Esophageal ulcers can appear as a consequence of gastro-esophageal reflux, mainly in association with hiatal hernias. Although not frequent, the appearance of these ulcers identifies those with severe gastro-esophageal reflux. The presence of hiatal hernia in the case described here was, apparently, a confusing factor in the establishment of a definitive diagnosis. Due to the hernia, the presence of the esophageal ulcer was attributed to gastro-esophageal reflux disease and not to the use of alendronate.
Sodium alendronate is a potent aminobiphosphonate that inhibits bone reabsorption through the inhibition of osteoclastic activity. Contrary to the first and second generation biphosphonates (etidronate, chlodronate), that were associated with pronounced and frequent adverse effects (vomiting, diarrhea, dyspepsia), alendronate is apparently much more tolerable.2 In addition, its effect on the prevention of fractures due to osteoporosis has been proven.3 Its use for the treatment of osteoporosis during menopause has shown progressive increase in bone mass and decreases in vertebral fracture incidence and height loss over a period of three years.4
In 1996, Maconi et al.1 were the first to describe the possible link between alendronate and esophageal ulcers. In their report, a 59 year old patient had retrosternal pain, odynophagia and dysphagia, some days after having initiated therapy with alendronate, 5 mg/day. Endoscopy revealed esophageal erosions and she was medicated with omeprazole. After 8 weeks, endoscopy did not reveal any other abnormalities. The authors emphasize the fact that the patient was taking the alendronate pills with little water and while lying in bed, from which one could suppose that the esophageal lesion had been caused by direct contact of the drug with the esophageal mucosa. In our case, this did not seem to be an important factor, since the patient followed the directions concerning the proper way to take the medication.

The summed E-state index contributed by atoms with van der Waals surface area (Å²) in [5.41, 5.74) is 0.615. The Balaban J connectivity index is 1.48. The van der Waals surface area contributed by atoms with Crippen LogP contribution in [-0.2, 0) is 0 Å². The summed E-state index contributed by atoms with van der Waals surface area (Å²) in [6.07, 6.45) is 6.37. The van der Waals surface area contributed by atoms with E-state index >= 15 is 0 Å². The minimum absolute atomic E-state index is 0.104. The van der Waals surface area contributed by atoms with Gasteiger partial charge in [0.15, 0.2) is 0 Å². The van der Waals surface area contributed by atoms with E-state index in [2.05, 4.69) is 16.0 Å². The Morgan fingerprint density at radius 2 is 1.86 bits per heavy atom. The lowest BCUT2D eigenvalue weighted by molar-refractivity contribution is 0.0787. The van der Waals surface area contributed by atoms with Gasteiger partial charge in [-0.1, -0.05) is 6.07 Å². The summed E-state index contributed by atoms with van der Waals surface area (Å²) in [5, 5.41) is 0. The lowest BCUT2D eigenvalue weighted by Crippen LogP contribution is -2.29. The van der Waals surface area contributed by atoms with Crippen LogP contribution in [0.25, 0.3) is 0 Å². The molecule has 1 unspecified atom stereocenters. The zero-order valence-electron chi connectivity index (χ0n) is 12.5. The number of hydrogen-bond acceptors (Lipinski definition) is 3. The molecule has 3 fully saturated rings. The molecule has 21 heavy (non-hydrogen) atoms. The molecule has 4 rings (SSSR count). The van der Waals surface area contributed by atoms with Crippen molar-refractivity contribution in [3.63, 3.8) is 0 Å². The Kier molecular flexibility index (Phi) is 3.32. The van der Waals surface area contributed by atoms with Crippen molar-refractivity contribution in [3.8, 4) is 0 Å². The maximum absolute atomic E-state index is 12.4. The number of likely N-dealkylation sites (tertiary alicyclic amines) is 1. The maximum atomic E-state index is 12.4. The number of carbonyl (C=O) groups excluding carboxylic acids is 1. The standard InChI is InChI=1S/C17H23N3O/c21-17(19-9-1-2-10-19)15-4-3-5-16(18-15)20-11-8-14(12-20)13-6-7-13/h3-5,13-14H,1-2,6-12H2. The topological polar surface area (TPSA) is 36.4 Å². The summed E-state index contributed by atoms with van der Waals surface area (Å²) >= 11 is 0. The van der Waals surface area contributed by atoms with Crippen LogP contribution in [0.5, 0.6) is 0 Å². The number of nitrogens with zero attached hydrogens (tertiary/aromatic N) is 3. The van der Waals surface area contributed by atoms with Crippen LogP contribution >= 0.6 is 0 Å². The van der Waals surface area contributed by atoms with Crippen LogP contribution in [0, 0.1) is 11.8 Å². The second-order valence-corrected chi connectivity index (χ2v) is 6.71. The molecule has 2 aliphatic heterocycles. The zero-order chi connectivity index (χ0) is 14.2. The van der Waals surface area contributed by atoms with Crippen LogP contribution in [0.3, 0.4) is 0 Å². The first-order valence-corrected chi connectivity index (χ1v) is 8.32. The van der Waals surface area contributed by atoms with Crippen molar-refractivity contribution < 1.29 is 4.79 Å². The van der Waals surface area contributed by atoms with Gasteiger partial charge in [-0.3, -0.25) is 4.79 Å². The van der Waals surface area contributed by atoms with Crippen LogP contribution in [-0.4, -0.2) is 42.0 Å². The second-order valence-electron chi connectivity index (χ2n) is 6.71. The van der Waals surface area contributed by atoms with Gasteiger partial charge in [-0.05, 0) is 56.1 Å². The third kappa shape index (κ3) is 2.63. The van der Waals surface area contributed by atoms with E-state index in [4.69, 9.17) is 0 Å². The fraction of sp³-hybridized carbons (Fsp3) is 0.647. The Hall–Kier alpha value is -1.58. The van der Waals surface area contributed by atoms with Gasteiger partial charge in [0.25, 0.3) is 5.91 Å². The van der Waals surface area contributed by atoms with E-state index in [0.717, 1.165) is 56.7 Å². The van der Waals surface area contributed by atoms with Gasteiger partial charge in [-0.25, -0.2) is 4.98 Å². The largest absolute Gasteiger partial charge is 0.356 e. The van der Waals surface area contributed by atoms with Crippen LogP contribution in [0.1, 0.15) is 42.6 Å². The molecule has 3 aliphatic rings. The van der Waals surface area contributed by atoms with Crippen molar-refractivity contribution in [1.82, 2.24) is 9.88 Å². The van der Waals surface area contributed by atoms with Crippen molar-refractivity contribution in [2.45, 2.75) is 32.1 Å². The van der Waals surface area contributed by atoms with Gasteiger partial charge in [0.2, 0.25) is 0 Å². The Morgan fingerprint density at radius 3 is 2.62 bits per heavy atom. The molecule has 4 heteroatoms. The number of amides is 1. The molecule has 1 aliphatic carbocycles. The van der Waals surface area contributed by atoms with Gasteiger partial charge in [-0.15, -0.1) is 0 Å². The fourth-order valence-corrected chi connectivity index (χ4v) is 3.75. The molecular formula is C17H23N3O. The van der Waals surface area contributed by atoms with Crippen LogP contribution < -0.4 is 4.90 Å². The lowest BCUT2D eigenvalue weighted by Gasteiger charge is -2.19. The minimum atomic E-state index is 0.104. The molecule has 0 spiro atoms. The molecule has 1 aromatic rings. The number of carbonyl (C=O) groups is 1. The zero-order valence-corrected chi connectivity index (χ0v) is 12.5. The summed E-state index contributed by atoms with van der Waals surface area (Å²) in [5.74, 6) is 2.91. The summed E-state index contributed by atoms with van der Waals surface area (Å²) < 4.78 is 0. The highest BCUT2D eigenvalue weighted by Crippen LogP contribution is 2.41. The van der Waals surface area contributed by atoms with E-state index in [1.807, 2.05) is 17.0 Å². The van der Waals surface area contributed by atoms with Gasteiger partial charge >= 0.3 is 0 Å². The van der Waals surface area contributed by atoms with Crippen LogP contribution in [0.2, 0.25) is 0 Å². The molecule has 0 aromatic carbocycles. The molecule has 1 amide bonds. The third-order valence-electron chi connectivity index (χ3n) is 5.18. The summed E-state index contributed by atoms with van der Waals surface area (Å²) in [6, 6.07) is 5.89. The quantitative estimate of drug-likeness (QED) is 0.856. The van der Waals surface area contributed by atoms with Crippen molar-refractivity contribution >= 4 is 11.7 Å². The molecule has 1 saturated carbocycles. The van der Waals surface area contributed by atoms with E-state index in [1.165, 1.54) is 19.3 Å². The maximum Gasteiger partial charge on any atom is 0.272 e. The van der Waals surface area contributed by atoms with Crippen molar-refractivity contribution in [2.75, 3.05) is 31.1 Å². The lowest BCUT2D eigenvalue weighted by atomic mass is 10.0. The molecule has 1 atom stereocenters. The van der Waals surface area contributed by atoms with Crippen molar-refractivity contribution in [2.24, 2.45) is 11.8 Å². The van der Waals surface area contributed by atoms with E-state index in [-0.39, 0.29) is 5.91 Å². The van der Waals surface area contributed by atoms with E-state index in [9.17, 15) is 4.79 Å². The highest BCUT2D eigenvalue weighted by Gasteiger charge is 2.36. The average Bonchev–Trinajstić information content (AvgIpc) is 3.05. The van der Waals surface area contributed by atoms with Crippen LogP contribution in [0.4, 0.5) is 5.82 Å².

De Grown et al.4 described 3 cases of esophageal lesion associated with the use of alendronate. In all of the patients, the lesion was extensive and severe, and the esophageal lesions, as well as the symptoms, only improved after suspension of alendronate, in spite of high doses of anti-secretory drugs. In one of the cases reported, esophageal lesions were severe enough to cause hematemesis and stenosis. In addition to the description of the three cases, the authors present a review of 5000 medicated patients, with 1213 patients reporting side effects. Among such effects, 199 involved the esophagus, and they were considered serious in 52 patients (26%). The lesions were distributed equally between the middle and distal esophagus, and in some cases, the entire organ. The symptoms appeared precociously, in the first month after the initiation of the alendronate, and most patients did not have any history of gastrointestinal disease.
The physiopathology of the esophageal lesions caused by alendronate is still unknown. The hypothesis that the drug causes lesions through direct contact with the mucosa seems to be quite reasonable. Some of the patients with lesions refer to the ingestion of the medication with an amount of water less than that recommended, or even in a supine position, making the passage of the capsule through the esophagus difficult. In addition, the presence of hiatal hernia and gastro-esophageal reflux could favor the reflux of the drug even after the pill reaches the stomach.4
In any event, while such a mechanism remains unclarified, patients who need to use the medication must be oriented to take the pills with at least 1 glass of water, and not lay down for at least one hour. This could minimize the effects of drug contact with the esophageal mucosa. Furthermore, the appearance of symptoms that suggest esophageal lesions (dysphagia, odynophagia, pyrosis) must be investigated immediately with upper digestive endoscopy to evaluate the degree of the lesion. The suspension of medication is fundamental to the healing of serious lesions.